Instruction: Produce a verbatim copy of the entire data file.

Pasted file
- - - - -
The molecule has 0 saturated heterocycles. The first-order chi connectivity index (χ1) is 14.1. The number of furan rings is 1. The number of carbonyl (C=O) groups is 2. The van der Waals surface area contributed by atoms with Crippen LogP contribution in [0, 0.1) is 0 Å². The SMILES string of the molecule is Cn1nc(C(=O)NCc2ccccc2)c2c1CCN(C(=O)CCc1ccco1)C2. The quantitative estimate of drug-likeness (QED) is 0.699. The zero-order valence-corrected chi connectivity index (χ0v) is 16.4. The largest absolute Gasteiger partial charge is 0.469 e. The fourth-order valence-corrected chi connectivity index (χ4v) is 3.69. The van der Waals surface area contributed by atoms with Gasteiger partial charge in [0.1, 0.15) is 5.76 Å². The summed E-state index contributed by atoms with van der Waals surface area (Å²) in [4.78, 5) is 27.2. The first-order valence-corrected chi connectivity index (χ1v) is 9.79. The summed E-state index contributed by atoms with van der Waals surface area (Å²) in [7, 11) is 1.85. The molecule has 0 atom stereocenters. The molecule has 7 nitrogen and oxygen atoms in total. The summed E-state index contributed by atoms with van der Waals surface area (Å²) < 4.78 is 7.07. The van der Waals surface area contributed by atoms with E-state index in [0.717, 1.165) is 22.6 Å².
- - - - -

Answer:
The molecule has 0 saturated heterocycles. The first-order chi connectivity index (χ1) is 14.1. The number of furan rings is 1. The number of carbonyl (C=O) groups is 2. The van der Waals surface area contributed by atoms with Crippen LogP contribution in [0, 0.1) is 0 Å². The SMILES string of the molecule is Cn1nc(C(=O)NCc2ccccc2)c2c1CCN(C(=O)CCc1ccco1)C2. The quantitative estimate of drug-likeness (QED) is 0.699. The zero-order valence-corrected chi connectivity index (χ0v) is 16.4. The largest absolute Gasteiger partial charge is 0.469 e. The fourth-order valence-corrected chi connectivity index (χ4v) is 3.69. The van der Waals surface area contributed by atoms with Gasteiger partial charge in [0.1, 0.15) is 5.76 Å². The summed E-state index contributed by atoms with van der Waals surface area (Å²) in [4.78, 5) is 27.2. The first-order valence-corrected chi connectivity index (χ1v) is 9.79. The summed E-state index contributed by atoms with van der Waals surface area (Å²) in [7, 11) is 1.85. The molecule has 0 atom stereocenters. The molecule has 7 nitrogen and oxygen atoms in total. The summed E-state index contributed by atoms with van der Waals surface area (Å²) < 4.78 is 7.07. The van der Waals surface area contributed by atoms with E-state index in [0.717, 1.165) is 22.6 Å².